Monday, September 11th, 2006
Ms. Carnacki and I took our vacation on the week of the first anniversary of the Sept. 11 attacks. We did not want to see the constant reminders of one of the worst days in the nation’s history. After the attacks, I had traveled to New York City because the New York Times wrote an editorial that if people wanted to help, what New York needed was a return of the tourists. I didn’t want to be a tourist, but it gave me a chance to see friends in the city, to overtip waitresses and cab drivers and to do something. For weeks after the attacks, I wrote thank you notes to different embassies and consuls of nations that had expressed their support and condolences after the attacks. It seemed like the right thing to do, a bit of personal diplomacy if you will. It’s easy to forget how united the nation and nearly all the world were after Sept. 11, 2001. The administration took the goodwill many people felt and perverted it for their own partisan ends (re: Max Cleland) and agenda that had nothing to do with capturing or killing Osama bin Laden (re: Iraq).
So we were on vacation in the Outer Banks in September 2002. A tropical storm blew in and we stayed in our motel room and played Old Maid with the kids and watched TV until the power went out and read books by flashlight and watched the storm. I took my oldest daughter, who was on a Nancy Drew kick at the time, and we practiced watching people in the lobby while pretending to read the newspaper.
The storm blew away a day later than expected. It delayed our trip to Kitty Hawk. On the morning of Sept. 11, 2002, we were at the birthplace of aviation. It gave the visit a poignancy that it wouldn’t have had on any other day. I carried my youngest on my shoulder and my oldest ran in front of me with her arms spread and we ran along the trail where the Wright Brothers flew and landed their craft.
I thought of those mothers and fathers lost on that terrible day who would give anything to have a day like I was having with my girls. So I hugged them even tighter.
Everything else I want to say about Sept. 11, I said in this post.
Thursday, September 7th, 2006
It is not about the movie.
It’s not about polls or politics or the election of 2006.
It’s about them.
It’s about Christine Lee Hanson.
She was 2 1/2 years old and on United Flight 175 with her mother and father when the hijackers took it over.
She did not know that when President George W. Bush took office in January, he and his National Security Advisor Condi Rice would ignore the warnings presented to them by the outgoing administration and by counter-terrorism czar Richard Clarke.
She did not know that for months Clarke and others attempted to issue warnings to Bush and Vice President Dick Cheney about a gathering threat.
She did not know that U.S. Attorney General John Ashcroft produced a budget to cut funding for counter-terrorism measures.
She did not know that when President Bill Clinton had attempted to kill Osama bin Laden, Republican Congressmen and media pundits denounced him for trying to distract what they saw as the more important investigation into whether a young woman willingly performed oral sex on him.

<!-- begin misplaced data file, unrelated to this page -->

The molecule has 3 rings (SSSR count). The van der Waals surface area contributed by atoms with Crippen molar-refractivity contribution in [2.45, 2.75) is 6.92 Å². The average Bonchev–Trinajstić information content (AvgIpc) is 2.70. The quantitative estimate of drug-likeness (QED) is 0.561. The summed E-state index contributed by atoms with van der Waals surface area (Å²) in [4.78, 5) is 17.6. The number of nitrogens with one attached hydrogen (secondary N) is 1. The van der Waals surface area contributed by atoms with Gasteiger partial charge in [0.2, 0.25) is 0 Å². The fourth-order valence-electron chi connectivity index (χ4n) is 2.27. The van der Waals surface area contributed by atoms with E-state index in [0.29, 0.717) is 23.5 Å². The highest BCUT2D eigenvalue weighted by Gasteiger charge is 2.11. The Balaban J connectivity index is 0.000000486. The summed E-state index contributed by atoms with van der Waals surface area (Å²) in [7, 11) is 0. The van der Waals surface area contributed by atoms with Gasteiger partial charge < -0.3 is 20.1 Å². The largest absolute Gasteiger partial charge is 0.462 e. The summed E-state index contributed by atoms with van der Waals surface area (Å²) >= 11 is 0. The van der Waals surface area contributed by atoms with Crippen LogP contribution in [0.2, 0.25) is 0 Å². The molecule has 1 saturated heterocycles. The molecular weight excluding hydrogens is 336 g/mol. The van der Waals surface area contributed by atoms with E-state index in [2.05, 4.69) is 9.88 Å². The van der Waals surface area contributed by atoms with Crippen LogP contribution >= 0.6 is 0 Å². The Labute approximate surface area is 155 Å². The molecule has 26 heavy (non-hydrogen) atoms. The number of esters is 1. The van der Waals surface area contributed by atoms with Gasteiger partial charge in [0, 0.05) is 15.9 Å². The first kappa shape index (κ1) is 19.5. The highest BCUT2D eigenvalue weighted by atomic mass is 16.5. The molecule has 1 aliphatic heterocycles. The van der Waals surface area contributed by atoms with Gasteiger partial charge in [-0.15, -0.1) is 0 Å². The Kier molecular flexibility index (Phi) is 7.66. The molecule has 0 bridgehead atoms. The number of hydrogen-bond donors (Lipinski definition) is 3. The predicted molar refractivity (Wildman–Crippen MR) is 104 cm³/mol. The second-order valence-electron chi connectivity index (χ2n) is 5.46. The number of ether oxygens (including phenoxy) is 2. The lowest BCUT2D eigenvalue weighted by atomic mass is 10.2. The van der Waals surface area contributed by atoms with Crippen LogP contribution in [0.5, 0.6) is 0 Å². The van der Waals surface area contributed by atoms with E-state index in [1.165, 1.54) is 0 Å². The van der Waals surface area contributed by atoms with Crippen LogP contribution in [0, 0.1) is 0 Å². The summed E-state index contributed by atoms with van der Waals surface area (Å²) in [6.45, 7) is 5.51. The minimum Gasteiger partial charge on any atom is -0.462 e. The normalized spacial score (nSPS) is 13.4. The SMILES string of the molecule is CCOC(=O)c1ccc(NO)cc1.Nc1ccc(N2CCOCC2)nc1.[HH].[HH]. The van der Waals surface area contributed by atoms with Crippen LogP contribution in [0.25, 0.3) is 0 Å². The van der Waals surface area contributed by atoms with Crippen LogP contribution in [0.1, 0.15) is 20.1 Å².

She did not know that on Aug. 6, 2001, a CIA briefer gave Bush a report entitled “Bin Laden determined to strike in the U.S.”
She did not know that Bush told the briefer he had “covered his ass” but Bush remained on vacation and took no action such as ordering increased security for airports or any other counter-measures to stop the attack.
All she knew was that she was on a plane with her mother and father.
The flight must have been incredibly rocky with the hijackers taking the jet into a power dive as they headed for New York City.
Her father was on the phone with her grandfather during those last moments.
Her father knew they were about to die.
Imagine if you will what it was like to be Christine’s father and mother. You know you are about to die with your young daughter next to you. Your dreams of growing up together with her, teaching her to read a book, watching her climb a tree, playing catch with her, sending her off to school, are about to end.
It must have been horrifying. Yet at the same time you probably fight to reassure her and reassure your father on the phone with you that it is all right because you do not want her last moments on earth to be terrifying. You probably want to fill them with love, with comfort.
Christine’s grandfather said later that his son told him, “Don’t worry, Dad. If it happens, it’ll be quick.”
One plane had already crashed into a Twin Tower.
Then the plane sped into the second tower.
Christine’s father said, “Oh my God, oh my God, oh my God” and her grand father heard a scream and he watched on television as the second plane flew into the World Trade Center.
Moments after Christine died, the president’s top adviser whispered in Bush’s ear.
Bush went back to listening to children read “My Pet Goat” to him.
Just six months later, Bush said he did not know where the man who masterminded the scheme to kill Christine was. And he didn’t spend that much time on him.
That is the sad truth we owe Christine.